HT Notice issued to Jet Airways’ Chairman for alleged underworld nexus
When ATF prices rose, and the world economy saw a downturn, liquidity got tightened and the losses mounted, Air India management went silent and the Aviation Minister did what he knows best – He demanded a bailout package for the private airlines.

On the other hand the Private carriers saw liquidity and funding vanish when everyone realized that there are a few years still for the Airlines to break even and make profits and started tightening their belts, selling air crafts, and making an unheard of alliance between both dominant players.

Recently Jet announced that it retrenched staff. MNS and the labor ministry jumped in, and the whole thing got political color. It was interesting to see white skinned, glares wearing air hostesses protest with political workers they sometimes detest.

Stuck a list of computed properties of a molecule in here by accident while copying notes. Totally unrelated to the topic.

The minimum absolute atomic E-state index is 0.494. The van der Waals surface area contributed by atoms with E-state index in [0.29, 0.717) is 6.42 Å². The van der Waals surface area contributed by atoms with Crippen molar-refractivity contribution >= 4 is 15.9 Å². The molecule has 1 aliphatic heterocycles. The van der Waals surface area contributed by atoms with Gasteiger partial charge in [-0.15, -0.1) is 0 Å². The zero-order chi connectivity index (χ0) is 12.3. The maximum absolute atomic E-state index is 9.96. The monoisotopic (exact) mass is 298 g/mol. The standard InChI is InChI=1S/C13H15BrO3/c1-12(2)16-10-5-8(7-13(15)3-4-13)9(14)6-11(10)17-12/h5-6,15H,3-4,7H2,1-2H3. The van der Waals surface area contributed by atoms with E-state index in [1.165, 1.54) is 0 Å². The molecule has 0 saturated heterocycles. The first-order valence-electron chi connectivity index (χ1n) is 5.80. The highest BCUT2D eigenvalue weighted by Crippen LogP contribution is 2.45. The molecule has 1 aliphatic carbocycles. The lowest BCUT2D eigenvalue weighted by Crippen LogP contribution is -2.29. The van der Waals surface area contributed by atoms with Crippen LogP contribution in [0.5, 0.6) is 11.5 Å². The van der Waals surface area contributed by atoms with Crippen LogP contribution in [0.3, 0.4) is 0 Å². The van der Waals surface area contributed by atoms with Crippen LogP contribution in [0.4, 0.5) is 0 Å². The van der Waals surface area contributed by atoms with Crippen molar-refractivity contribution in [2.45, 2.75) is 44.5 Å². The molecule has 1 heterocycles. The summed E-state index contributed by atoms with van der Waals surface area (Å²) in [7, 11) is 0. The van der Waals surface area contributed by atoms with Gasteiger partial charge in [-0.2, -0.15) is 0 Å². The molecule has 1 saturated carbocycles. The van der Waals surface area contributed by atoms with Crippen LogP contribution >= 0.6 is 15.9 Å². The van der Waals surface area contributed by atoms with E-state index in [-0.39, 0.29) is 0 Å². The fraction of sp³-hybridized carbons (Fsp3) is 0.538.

Image Hindu

The news that AI plans temporary layoff of 15,000 staff also came out ( Showing how bad the situation had gotten)

Today a moist eyed emotional Naresh Goel did an about turn and came out and took back the fired employees, and talked about Family (reminding me about the late Dhirubahi Ambani), and about him taking the decision with no political pressure, even denying that he was in the loop when specific decisions were taken by the management (Reminds me of the classic – What a difference a day makes).

But as Saa Rukh Kaan says ‘Ab picture to baki hai mere dost ‘ Expect the truth behind this will hopefully unfold in the near future.


5 thoughts on “Turbulance in the Indian Aviation Sector.

  1. I cannot understand that if there wasn’t a problem then why were the employees sacked in the first place?
    If they could take them back, then there was no need to throw them out.
    Something fishy I tell you!